One must also look at timeframes. During the semi-clandestine recruiting for the RAF ( Clayton Knight Committee / Eagle Squadron pipeline), neutrality laws were pretty strict and swearing allegiance to the King was grounds for loss of citizenship -- a very real issue not resolved for many until the 1980s. As it became more obvious the US would be getting into the war, the oath was changed to simply reflect following lawful orders of superiors -- eliminating the prospect of loss of citizenship.

    Clayton Knight Committee recruiting really only filled the first of the Eagle Squadrons -- No. 71 Squadron. In effect, those selected this early were accomplished pilots who were given commissions in the RAF and sent to OTUs and directly to the squadron.

    Pilots for the other two Eagle Squadrons (Nos 121 and 133) were bonafide members of the RCAF who completed recruit training and went through the whole training pipeline -- typically emerging as Sergeant pilots -- and then seconded/loaned to RAF. The overwhelming majority of Americans serving in RCAF and RAF entered via this pathway. Pilot washouts often remustered as navigators, bomb aimers, and gunners. Many also entered directly into these non-pilot aircrew trades -- i.e. the 6700 Americans were not all pilots nor were they all pilot applicants.

    Reasons for entering were many -- insufficient education to meet US entrance requirements; too old; too young; no slots in the USAAF available.

    Upon US entry into the war, the offer was extended for Americans to tranfer to the US military. Many, but not all, accepted the offer. Officers were usually transferred in at a rank 1-grade lower than their RAF ranks. NCO aircrew were initially transferred in Flight Officers and ultimately commissioned as this rank was eliminated. I will emphasize that many opted to remain in RAF and RCAF. A fair number opted to delay transferring to USAAF until completing their tours (mostly Bomber Command). Others found ways to stay with their RAF/RCAF units as USAAF members.

    Reading most squadron histories shows Americans in most RAF and RCAF squadrons right up til the end of the war.
     
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  10. stevewicks

    stevewicks recruit

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    Hi

    I just made the following post in view of your comment from 2008 I wondered if you could cast any light on the issue?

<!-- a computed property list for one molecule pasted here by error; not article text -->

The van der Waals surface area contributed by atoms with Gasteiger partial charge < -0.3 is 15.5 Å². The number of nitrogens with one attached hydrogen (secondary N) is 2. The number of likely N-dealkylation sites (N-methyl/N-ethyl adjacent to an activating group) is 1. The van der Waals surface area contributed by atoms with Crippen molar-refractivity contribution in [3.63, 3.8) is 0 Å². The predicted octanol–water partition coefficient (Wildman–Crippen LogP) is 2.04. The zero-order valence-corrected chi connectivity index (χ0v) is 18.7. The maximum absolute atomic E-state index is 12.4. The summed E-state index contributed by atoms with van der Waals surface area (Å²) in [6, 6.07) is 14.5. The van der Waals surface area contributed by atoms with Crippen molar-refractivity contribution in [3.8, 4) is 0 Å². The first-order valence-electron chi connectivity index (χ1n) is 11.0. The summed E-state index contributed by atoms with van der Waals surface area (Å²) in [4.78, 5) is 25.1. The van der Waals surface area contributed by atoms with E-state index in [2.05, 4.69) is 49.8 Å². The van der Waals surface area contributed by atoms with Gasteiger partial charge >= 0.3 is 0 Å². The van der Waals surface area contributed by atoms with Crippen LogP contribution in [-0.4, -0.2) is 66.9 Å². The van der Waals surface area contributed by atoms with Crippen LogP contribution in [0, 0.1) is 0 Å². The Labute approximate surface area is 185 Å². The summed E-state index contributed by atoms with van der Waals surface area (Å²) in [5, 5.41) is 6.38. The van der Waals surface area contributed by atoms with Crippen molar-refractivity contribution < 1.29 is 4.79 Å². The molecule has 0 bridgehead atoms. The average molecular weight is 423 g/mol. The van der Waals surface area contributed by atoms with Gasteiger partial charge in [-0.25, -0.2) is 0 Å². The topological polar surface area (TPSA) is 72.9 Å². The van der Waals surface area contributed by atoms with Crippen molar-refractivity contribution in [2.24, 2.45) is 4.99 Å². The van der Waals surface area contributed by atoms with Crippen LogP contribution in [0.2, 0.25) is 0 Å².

I have an envelope of a man who address himself as follows-
    T/ Sgt Richard W Stuart (note spelling) 10601019. USAAF, American Eagle Club 28 Charring Cross Rd.

    I already know the follwing facts-
    • Service number 10601019. The 6 in the third place means he was inducted into the service outside of the USA.
    • He was inducted as a Technical Sergeant (very unusual 99% are privates when they start even if they go onto to be commissioned)
    • He became a POW in Stalag Luft XVIIB. On their records he is listed as “RCAF”.
    • His service record says he was inducted on 26 May 1943. His POW record shows he was POW by 29 Sept 43. That gives a maximum of 4 months and you couldn’t complete any aircrew training in that short a time.
    • He is not listed on as a crew member with any US Army Air Force plane that went down.
    Question was in one of the Eagle Squadrons or some other RAF unit that resulted in him becoming a POW? I do know that many Eagle Squadron Pilots enlisted as Canadians to avoid problems with their US citizenship during the American period of neutrality.

    Any help would be appreciated
     
  11. Fred Wilson

    Fred Wilson "The" Rogue of Rogues

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    FYI Only: http://rcafaylmer.blogspot.ca/

    Silent film of RCAF Station Aylmer - No. 14 Service Flying Training School
    Film footage recorded by G. Norman Irwin, Station Commanding Officer.

    http://www.youtube.com/watch?v=JuM-BEG1NVo
     
  12. Owen

    Owen O

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  13. CAC

    CAC Ace of Spades

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    25 Australians took part in the BoB....